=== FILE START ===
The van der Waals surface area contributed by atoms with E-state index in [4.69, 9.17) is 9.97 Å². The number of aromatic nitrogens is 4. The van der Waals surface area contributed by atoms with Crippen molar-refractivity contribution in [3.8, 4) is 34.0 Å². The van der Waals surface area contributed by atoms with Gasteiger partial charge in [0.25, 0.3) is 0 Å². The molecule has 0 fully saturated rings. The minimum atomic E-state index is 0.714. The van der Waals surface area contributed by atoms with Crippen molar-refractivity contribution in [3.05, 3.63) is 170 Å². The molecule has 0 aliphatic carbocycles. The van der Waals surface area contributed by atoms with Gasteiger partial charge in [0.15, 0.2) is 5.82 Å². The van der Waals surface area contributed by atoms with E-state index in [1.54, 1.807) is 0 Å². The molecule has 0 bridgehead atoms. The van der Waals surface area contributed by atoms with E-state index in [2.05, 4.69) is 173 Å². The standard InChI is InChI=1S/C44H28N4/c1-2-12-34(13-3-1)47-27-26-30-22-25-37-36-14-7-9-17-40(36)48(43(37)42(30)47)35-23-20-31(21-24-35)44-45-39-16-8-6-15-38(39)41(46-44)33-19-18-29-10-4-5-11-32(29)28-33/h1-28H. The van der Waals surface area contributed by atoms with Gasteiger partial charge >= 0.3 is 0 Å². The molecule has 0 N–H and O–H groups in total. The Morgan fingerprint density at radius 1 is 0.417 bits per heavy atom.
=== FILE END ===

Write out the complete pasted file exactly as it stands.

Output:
The van der Waals surface area contributed by atoms with E-state index in [4.69, 9.17) is 9.97 Å². The number of aromatic nitrogens is 4. The van der Waals surface area contributed by atoms with Crippen molar-refractivity contribution in [3.8, 4) is 34.0 Å². The van der Waals surface area contributed by atoms with Gasteiger partial charge in [0.25, 0.3) is 0 Å². The molecule has 0 fully saturated rings. The minimum atomic E-state index is 0.714. The van der Waals surface area contributed by atoms with Crippen molar-refractivity contribution in [3.05, 3.63) is 170 Å². The molecule has 0 aliphatic carbocycles. The van der Waals surface area contributed by atoms with Gasteiger partial charge in [0.15, 0.2) is 5.82 Å². The van der Waals surface area contributed by atoms with E-state index in [1.54, 1.807) is 0 Å². The molecule has 0 bridgehead atoms. The van der Waals surface area contributed by atoms with E-state index in [2.05, 4.69) is 173 Å². The standard InChI is InChI=1S/C44H28N4/c1-2-12-34(13-3-1)47-27-26-30-22-25-37-36-14-7-9-17-40(36)48(43(37)42(30)47)35-23-20-31(21-24-35)44-45-39-16-8-6-15-38(39)41(46-44)33-19-18-29-10-4-5-11-32(29)28-33/h1-28H. The van der Waals surface area contributed by atoms with Gasteiger partial charge >= 0.3 is 0 Å². The molecule has 0 N–H and O–H groups in total. The Morgan fingerprint density at radius 1 is 0.417 bits per heavy atom.